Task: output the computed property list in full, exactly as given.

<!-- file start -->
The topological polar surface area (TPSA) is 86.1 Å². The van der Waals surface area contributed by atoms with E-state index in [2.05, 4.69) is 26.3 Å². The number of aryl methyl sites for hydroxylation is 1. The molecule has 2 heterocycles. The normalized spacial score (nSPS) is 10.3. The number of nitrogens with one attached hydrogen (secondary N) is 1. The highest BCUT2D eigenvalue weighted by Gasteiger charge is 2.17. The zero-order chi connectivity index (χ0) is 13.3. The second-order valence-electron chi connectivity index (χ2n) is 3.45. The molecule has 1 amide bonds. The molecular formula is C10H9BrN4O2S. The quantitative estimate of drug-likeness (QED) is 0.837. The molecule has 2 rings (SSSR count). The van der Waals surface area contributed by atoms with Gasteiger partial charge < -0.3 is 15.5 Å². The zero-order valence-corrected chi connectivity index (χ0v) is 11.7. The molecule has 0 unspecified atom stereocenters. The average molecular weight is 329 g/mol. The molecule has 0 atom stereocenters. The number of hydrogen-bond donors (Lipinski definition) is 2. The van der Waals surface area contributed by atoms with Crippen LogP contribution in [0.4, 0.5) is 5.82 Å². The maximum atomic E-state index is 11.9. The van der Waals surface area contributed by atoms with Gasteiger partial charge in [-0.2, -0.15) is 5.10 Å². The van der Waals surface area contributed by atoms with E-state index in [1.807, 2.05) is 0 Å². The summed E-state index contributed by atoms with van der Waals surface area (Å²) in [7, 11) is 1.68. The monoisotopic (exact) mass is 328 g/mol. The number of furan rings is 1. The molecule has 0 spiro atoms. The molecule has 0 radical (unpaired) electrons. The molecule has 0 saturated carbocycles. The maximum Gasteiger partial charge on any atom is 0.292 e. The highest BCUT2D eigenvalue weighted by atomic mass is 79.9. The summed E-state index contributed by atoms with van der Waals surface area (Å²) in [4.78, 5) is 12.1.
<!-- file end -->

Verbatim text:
The topological polar surface area (TPSA) is 86.1 Å². The van der Waals surface area contributed by atoms with E-state index in [2.05, 4.69) is 26.3 Å². The number of aryl methyl sites for hydroxylation is 1. The molecule has 2 heterocycles. The normalized spacial score (nSPS) is 10.3. The number of nitrogens with one attached hydrogen (secondary N) is 1. The highest BCUT2D eigenvalue weighted by Gasteiger charge is 2.17. The zero-order chi connectivity index (χ0) is 13.3. The second-order valence-electron chi connectivity index (χ2n) is 3.45. The molecule has 1 amide bonds. The molecular formula is C10H9BrN4O2S. The quantitative estimate of drug-likeness (QED) is 0.837. The molecule has 2 rings (SSSR count). The van der Waals surface area contributed by atoms with Gasteiger partial charge < -0.3 is 15.5 Å². The zero-order valence-corrected chi connectivity index (χ0v) is 11.7. The molecule has 0 unspecified atom stereocenters. The average molecular weight is 329 g/mol. The molecule has 0 atom stereocenters. The number of hydrogen-bond donors (Lipinski definition) is 2. The van der Waals surface area contributed by atoms with Crippen LogP contribution in [0.4, 0.5) is 5.82 Å². The maximum atomic E-state index is 11.9. The van der Waals surface area contributed by atoms with Gasteiger partial charge in [-0.2, -0.15) is 5.10 Å². The van der Waals surface area contributed by atoms with E-state index in [1.807, 2.05) is 0 Å². The summed E-state index contributed by atoms with van der Waals surface area (Å²) in [7, 11) is 1.68. The monoisotopic (exact) mass is 328 g/mol. The number of furan rings is 1. The molecule has 0 spiro atoms. The molecule has 0 radical (unpaired) electrons. The molecule has 0 saturated carbocycles. The maximum Gasteiger partial charge on any atom is 0.292 e. The highest BCUT2D eigenvalue weighted by atomic mass is 79.9. The summed E-state index contributed by atoms with van der Waals surface area (Å²) in [4.78, 5) is 12.1.